WHO insists Pride parades pose a low risk of smallpox as most distribution is linked to nightclubs

Pride parades present little risk of spread smallpox monkey as most of the distribution is linked to ‘closed spaces’ such as nightclubs, a World Health Organization a counselor suggested.

Andy Seale, of the agency’s agency on HIV, hepatitis and sexually transmitted infections, said in a briefing yesterday that there is no “enhanced risk” of transmission at the annual holidays.

Many cases have been traced to meetings in indoor spaces, he said, where the virus is transmitted by physical touch.

He added that condoms would not prevent anyone from becoming infected because skin lesions – which spread the virus – could spread throughout the body.

In the UK, health leaders tell people who suffer from any symptoms of the virus such as a rash, to abstain from sex and close physical contact.

After someone removes an infection, they are ordered to wear a condom for eight weeks “as a precaution.” There is no evidence that it spreads through sperm.

A disproportionate number of monkeypox infections have been detected among gay and bisexual men worldwide and in the United States.

The explosion in Europe – which has now hit 400 cases – is likely to have been caused by massive pride parties in Spain and a fetish festival in Belgium last month.

But the WHO suggests that the virus may have spread on the continent unnoticed since March 15.

In the United States, a total of 15 cases were detected in eight states. Most are linked to international travel, although health officials now assume that human-to-human transmission occurs in the country.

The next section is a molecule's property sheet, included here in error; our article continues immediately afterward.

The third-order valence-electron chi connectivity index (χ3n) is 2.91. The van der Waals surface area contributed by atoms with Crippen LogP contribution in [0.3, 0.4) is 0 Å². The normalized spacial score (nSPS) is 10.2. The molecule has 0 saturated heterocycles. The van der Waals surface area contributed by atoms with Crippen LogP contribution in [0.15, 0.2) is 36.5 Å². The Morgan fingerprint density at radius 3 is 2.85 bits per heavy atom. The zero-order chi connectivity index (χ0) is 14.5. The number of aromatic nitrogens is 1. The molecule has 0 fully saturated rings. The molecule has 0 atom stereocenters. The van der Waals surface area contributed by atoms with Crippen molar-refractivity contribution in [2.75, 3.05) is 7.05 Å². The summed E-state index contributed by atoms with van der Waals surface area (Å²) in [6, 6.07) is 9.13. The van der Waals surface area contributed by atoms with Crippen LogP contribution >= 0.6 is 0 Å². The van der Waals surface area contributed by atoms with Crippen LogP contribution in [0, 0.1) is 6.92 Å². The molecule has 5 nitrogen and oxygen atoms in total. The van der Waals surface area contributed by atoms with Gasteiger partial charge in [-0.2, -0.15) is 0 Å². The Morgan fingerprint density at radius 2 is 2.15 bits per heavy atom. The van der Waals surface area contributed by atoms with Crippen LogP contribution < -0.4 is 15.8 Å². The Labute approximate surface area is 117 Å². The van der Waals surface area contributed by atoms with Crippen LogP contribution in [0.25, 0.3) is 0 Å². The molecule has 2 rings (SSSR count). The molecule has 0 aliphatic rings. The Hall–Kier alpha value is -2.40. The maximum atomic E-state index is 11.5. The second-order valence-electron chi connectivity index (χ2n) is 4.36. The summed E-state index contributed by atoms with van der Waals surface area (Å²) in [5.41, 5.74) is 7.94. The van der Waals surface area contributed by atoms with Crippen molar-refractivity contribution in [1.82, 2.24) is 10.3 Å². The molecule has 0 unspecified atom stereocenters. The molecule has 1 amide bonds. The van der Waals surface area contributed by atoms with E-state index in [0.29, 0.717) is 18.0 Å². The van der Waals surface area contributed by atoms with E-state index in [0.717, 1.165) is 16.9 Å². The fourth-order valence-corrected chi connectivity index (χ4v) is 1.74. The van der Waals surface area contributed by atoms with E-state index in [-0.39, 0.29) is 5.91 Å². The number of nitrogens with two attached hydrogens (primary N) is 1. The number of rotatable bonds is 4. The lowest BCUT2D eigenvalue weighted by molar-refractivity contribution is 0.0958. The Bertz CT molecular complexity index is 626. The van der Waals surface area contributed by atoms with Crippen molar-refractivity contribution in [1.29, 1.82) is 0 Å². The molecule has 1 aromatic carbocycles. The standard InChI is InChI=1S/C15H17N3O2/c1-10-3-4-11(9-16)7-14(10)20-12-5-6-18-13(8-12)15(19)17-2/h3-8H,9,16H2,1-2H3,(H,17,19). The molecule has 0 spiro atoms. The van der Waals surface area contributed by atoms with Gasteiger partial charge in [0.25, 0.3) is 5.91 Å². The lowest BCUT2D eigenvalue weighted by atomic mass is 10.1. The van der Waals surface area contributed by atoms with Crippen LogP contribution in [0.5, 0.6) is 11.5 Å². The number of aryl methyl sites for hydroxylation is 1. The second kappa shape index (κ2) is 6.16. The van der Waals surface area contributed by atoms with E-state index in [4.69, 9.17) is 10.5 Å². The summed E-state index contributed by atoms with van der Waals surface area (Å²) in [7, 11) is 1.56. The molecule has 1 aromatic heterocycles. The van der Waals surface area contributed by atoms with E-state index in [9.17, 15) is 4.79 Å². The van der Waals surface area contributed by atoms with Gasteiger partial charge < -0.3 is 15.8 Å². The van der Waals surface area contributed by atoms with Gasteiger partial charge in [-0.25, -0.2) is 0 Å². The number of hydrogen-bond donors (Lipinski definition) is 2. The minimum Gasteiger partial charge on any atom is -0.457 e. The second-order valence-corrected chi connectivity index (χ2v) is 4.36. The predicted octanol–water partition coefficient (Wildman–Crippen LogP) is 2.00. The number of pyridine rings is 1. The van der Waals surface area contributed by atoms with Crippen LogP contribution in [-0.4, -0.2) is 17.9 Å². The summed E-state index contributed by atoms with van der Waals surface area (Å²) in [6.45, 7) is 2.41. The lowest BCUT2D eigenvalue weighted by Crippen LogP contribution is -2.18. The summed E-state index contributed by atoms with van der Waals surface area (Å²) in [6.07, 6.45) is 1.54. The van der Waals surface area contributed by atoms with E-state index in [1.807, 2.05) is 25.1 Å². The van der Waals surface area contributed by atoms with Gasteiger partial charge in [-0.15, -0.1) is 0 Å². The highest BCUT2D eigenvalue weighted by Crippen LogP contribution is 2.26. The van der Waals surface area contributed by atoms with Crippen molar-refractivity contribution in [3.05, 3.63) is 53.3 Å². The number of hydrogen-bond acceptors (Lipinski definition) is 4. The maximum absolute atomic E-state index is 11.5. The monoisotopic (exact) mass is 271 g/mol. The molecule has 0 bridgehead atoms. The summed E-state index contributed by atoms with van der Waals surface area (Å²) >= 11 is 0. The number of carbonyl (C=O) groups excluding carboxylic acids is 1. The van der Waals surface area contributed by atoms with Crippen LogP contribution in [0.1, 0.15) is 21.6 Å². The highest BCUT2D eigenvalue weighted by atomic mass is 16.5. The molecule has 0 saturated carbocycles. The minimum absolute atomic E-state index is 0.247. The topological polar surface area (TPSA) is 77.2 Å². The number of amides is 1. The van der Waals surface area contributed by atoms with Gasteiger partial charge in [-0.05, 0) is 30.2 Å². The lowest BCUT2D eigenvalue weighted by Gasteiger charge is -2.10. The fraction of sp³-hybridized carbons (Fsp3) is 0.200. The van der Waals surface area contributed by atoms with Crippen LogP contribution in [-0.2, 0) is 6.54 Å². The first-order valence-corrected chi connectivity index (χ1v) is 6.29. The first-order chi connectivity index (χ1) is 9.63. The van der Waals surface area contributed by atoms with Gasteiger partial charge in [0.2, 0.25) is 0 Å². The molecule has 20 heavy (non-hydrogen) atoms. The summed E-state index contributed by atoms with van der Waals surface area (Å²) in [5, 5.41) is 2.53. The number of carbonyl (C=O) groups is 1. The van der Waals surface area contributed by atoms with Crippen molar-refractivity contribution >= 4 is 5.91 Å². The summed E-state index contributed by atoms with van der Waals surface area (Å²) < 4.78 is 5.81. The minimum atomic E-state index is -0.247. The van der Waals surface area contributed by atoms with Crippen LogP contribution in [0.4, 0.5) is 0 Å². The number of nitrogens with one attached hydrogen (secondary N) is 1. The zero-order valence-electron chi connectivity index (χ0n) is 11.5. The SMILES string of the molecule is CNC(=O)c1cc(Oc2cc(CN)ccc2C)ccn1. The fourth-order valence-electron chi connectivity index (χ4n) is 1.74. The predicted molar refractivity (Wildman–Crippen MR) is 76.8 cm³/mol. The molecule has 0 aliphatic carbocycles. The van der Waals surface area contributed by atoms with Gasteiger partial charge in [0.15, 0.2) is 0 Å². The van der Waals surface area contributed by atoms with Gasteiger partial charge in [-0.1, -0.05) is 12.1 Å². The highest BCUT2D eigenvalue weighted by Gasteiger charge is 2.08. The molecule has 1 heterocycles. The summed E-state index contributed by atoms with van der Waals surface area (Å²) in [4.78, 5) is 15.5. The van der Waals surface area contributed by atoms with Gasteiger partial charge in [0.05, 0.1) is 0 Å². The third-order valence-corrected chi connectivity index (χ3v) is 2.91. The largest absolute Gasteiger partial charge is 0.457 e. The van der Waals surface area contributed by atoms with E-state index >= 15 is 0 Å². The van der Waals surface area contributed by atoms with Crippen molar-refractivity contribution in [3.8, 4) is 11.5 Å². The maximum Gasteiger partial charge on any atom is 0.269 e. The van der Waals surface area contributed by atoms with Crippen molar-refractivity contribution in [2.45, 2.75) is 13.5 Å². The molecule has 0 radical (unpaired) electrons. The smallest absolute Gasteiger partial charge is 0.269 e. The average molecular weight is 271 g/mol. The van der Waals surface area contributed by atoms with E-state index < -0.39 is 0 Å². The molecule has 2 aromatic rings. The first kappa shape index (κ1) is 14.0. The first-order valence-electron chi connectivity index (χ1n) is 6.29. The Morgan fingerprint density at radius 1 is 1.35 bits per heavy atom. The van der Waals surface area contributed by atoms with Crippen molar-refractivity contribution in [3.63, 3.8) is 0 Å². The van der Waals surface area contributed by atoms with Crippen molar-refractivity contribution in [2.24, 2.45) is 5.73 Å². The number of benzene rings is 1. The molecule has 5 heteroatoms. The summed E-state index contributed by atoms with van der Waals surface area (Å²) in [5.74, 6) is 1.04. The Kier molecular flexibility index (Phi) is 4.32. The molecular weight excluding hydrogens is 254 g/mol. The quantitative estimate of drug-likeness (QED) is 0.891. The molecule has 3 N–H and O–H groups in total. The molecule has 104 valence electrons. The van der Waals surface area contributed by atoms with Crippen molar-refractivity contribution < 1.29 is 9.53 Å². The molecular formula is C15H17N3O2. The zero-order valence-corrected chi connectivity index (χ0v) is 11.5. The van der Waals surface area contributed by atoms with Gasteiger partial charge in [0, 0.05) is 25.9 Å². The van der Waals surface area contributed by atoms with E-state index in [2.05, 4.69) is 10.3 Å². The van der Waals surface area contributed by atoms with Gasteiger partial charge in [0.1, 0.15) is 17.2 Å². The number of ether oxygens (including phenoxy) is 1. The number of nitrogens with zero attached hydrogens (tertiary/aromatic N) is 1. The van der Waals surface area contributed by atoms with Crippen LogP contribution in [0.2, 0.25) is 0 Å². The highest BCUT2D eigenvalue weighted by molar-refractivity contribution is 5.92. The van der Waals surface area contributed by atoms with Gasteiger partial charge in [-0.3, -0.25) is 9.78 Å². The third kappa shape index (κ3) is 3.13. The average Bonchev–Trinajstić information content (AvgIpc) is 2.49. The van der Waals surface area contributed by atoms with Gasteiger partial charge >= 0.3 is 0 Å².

Andy Seale, of the agency’s agency on HIV, hepatitis and sexually transmitted infections, said in a briefing yesterday that there was “no reason to worry” about catching the virus at these events.

The WHO says Pride parades should continue as normal.  Pictured are people celebrating Pride in San Diego, California

The WHO says Pride parades should continue as normal. Pictured are people celebrating Pride in San Diego, California

Speaking at the conference, Seale said: ‘From our point of view, we would like to send a message that it is important for people who want to go out and celebrate LGBTQ + to keep going and doing that.

– Most of these events are outdoor, they are familiar.

“We see no reason to worry about enhanced probability of distribution in that context because the parties we looked at well were in more enclosed spaces and so on.”

People with monkeypox were ordered to abstain from sex and wear condoms for EIGHT WEEKS after infection.

People with monkeypox have been told to avoid sex.

Even after clearing the infection, they are advised to wear condoms for eight weeks.

Health leaders insist the risk to the public remains low.

But they did urge everyone to pay attention to new rashes or lesions on any part of their body – which appear as spots, ulcers or blisters.

In the guidance, the UKHSA said: “Cases should also be abstained from sex during symptoms, including the period of early symptom onset, and during lesions present.